"Looking at the underlying trend in one-family starts suggests that the pace of groundbreaking activity is actually fairly steady," an RBS economist says, unconcerned about July's drop in single-family starts since "anecdotal evidence suggests builders may be holding back on new construction in part to reap the benefits of higher prices."
Raymond James "continue[s] to believe we are in the early stages of a sustainable up-cycle in U.S. housing," and favors Toll Brothers (TOL +1.5%), which it sees as less sensitive to mortgage rates.
Weeding out volatile multiple-family figures, July single-family starts of 591K fell 2.2% from June's revised figure of 604K. The 591K print is the lowest since last November as higher interest rates sap some of the market's energy.
July building permits of 943K is 2.7% above June's revised rate of 918K.
A few homebuilders premarket: TOL +0.7%, LEN +0.6%, PHM +1.2%.
The NAHB builder sentiment index rises to nearly an 8-year high of 59 in August - the last time it was higher was 61 in November 2005. The move comes with the pace of new home sales nearing 500K annually, 38% higher than a year ago, but off from the 700K consistent with a healthy market.
The HomeBuilders ETF (XHB -0.4%) continues its summer decline, though it has bounced significantly since the NAHB print hit the tape.
The Homebuilders ETFs (XHB -2.6%), (ITB -4.3%) slip after earnings from PulteGroup (PHM -9.3%) and D.R. Horton (DHI -8.2%), with Pulte notable for reporting a big decline in orders (interest rates on the rise again aren't helping). Goldman reiterates its Sell rating on Pulte, noting the need to be selective within the sector. Others: Toll Brothers (TOL -2.4%), KB Home (KBH -5.8%), Lennar (LEN -4.8%), and also reporting M/I Homes (MHO -7.3%), and Ryland (RYL -8.1%). One homebuilder/landowner caught up in the selloff is UCP, Inc. (UCP -2.4%) - a promising play that may be the victim of a poorly-timed IPO, says SA Pro's Money Investor.
Homebuilders (ITB -1.4%) tumble across the board after existing June home sales slipped a seasonally adjusted 1.2%. Rising mortgage rates were supposed to boost short-term demand as potential buyers aimed to lock in mortgages before rates went even higher, but the June report showed no sign of it. KBH -2.6%, RYL -2.5%, MTH -2.5%, DHI -2.2%, MDC -2.2%, HOV -2%, LEN -2%, PHM -1.6%, TOL -1.4%.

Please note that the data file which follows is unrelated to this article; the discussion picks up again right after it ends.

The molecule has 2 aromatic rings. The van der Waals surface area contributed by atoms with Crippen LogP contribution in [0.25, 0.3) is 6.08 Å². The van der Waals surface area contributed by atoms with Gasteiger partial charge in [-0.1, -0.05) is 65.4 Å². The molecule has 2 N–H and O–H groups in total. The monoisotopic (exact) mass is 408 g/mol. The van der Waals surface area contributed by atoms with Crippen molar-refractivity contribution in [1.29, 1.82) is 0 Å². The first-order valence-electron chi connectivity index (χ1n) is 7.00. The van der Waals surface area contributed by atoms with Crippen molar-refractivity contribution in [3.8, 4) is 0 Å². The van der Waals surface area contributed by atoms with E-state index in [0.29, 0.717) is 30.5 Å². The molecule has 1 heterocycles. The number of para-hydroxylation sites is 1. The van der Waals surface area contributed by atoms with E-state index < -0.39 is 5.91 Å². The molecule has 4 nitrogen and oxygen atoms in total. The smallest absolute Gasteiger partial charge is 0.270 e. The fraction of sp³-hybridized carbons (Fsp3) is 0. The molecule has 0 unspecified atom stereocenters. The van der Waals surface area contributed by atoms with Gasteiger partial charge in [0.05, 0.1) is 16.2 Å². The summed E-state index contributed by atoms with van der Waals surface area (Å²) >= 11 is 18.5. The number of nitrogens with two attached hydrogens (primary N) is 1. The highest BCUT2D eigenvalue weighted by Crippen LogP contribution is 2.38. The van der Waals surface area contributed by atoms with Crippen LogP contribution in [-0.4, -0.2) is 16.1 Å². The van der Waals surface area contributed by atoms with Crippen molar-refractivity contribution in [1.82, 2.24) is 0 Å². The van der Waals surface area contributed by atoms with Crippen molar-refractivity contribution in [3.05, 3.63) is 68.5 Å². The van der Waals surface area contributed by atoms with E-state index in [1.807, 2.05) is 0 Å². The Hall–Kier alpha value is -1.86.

With house prices rising, profits healthy and financing available, large publicly traded house-builders such as Lennar (LEN), NVR (NVR) and Toll Brothers (TOL) have been buying up their smaller privately held rivals, which have had trouble getting funding for new developments. Ryland Group (RYL) is onto its third acquisition in a year. To stay independent, some private companies have listed, with three IPOs in the sector taking place since January.
Lit up bright red on an otherwise quiet day are the homebuilders (XHB -1%). Lennar's (LEN -4.1%) big move puts it down 8% YTD as the benign interest rate scenario of the past many months/years becomes less so. Others: Pulte (PHM -3.3%), Toll (TOL -2.2%), Ryland (RYL -2.6%), D.R. Horton (DHI -4.6%).
firstinsnow+ FollowFollowing- Unfollow|Send Message6 Mar 2013
$LEN 3+ bucks since last Wednesday, still going up.[maybe]
View all 0 replies
LEN vs. ETF Alternatives
Lennar Corp is a homebuilder and a provider of financial services. Its homebuilding operations include the construction and sale of single-family attached and detached homes, and to a lesser extent multi-level residential buildings.